Nevertheless, lack of social life excluded, I have some very precious Irish artist friends with whom I get together, usually in a pub or cafe, each time I go back. I hope they know how precious they are to me. They are the gems I found in those Connemara years and I love them dearly.

I have battled creatively too, trying to immerse myself in a different country with a different culture, different colours, different smells, different skies, and vastly different subjects. No-one was interested in my Africa-ness; in my paintings of leopards, lions, rhinocerus and elephant all executed in the warm colours of the country of my roots. I think that's when I began to try and hide where I come from. I felt I had to try and fit in, try and be one of the crowd ... and artistically, that haunts what I do to this day.

This is what I used to do:

And this is what I've tried to change to:

I ended up painting abstract horses and floral arrangements!! (See my website https://lyndacookson.blogspot.fr/)

We moved to France three years ago and our social life picked up dramatically. We got to know many of the English folk who pop back and forth between the UK and Brittany, and have formed some good friendships with some lovely folk. But you know what? I still feel different! Ugh!

What made me realise that it may be a northern and southern hemisphere thing, is that the person I feel most relaxed with, is another crazy artist who is Australian and lives much of the time in Brittany. I don't seem to be able to analyse it deeper than that, except that I know that she will always forgive me for my little inadequacies. Even if she judges me in the moment, that judgment passes soon and I will always be welcomed back into another good aul' swaying, nothing held back, southern hug each time we meet. She too tells me that she feels different and feels folk cannot relate to who she really is. We have so much more to give with nobody who understands what it is we have to give! Not their problem really. It's our problem LOL.

Whilst all this different country and different culture stuff was going on I was also, initially, battling with a step-daughter issue, closely followed by a decade of looking after my Mum whose Altzheimers was progressively worsening. All rather emotionally draining which didn't help in the least.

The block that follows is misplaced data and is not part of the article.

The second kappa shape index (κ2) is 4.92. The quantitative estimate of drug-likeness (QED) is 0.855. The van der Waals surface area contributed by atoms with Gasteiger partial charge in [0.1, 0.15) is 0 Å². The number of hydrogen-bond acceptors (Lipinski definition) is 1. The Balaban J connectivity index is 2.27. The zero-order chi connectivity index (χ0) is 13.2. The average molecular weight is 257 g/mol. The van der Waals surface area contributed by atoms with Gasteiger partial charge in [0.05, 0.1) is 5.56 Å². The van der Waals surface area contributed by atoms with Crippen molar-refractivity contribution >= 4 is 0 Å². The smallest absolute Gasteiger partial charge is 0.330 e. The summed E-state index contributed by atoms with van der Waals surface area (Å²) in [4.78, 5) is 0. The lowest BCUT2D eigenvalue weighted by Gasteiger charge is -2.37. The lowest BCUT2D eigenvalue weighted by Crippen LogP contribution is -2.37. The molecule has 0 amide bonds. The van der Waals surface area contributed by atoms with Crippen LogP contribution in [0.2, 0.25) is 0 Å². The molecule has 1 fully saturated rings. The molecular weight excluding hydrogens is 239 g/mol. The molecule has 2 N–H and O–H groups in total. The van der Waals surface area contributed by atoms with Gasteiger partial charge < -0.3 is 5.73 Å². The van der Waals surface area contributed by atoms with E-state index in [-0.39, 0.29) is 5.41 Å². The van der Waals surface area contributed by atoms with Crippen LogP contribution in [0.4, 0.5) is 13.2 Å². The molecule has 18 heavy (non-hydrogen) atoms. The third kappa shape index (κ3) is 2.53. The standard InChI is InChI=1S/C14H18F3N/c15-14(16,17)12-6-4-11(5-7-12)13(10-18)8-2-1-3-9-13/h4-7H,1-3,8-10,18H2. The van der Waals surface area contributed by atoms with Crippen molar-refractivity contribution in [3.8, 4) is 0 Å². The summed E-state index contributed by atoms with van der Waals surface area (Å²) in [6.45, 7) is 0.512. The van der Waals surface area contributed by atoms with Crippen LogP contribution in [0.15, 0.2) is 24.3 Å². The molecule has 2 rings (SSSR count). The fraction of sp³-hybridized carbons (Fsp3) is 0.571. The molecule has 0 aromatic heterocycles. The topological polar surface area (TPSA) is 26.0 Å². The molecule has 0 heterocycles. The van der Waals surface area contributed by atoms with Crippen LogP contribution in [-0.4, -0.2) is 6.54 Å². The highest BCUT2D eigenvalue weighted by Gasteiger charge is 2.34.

It's all past now and except for a deep-seated feeling of being so very, very tired, I'm trying to give body and soul the attention it's needed for so long. "Now and Zen" sits alongside my desk, peacefully reminding me each day to work at keeping in balance. Let's hope that for once in my life, when I find that balance, I won't go and make some silly decision which upsets it all again! LOL I tend to do that.

 "Now and Zen"

Martine Cotter's Travelling Family Blog : https://travellingfamilyblog.com/


  1. I think I understand what you mean, as a South African who's lived in the UK since the second half of my 20s - I always try to 'blend in' but don't really feel anywhere is particularly home anymore - but funnily enough am also drawn to France which I love to visit! I always enjoy your blog and photos. X

    1. I'm so sorry I didn't see your comment until now Louise. It's comforting to have someone understand!! LOL Yes, France is great ... we both love it! Thanks so much for your kind comments. All the best!! Lynda

  2. You are one amazing woman Lynda. I would never put inadequate and you in the one sentence. Your list of accomplishments are endless. It has been my greatest pleasure to get to know you over the years and to admire your energy and enthusiasm for people for life and especially your art and your darling Alan. I believe you are one of the bravest people I know as well as the most generous and openly friendly and loving. Don't ever change who you are for anyone. Always be true to you first. Never lose you or your soul. It's who you are and I am honoured to have met you and to call you friend. X❤😎

    1. I've only just seen this today Olga! Thanks so much for such lovely words ... and the sentiment is returned 100% and more. Big hug! Lynda xxx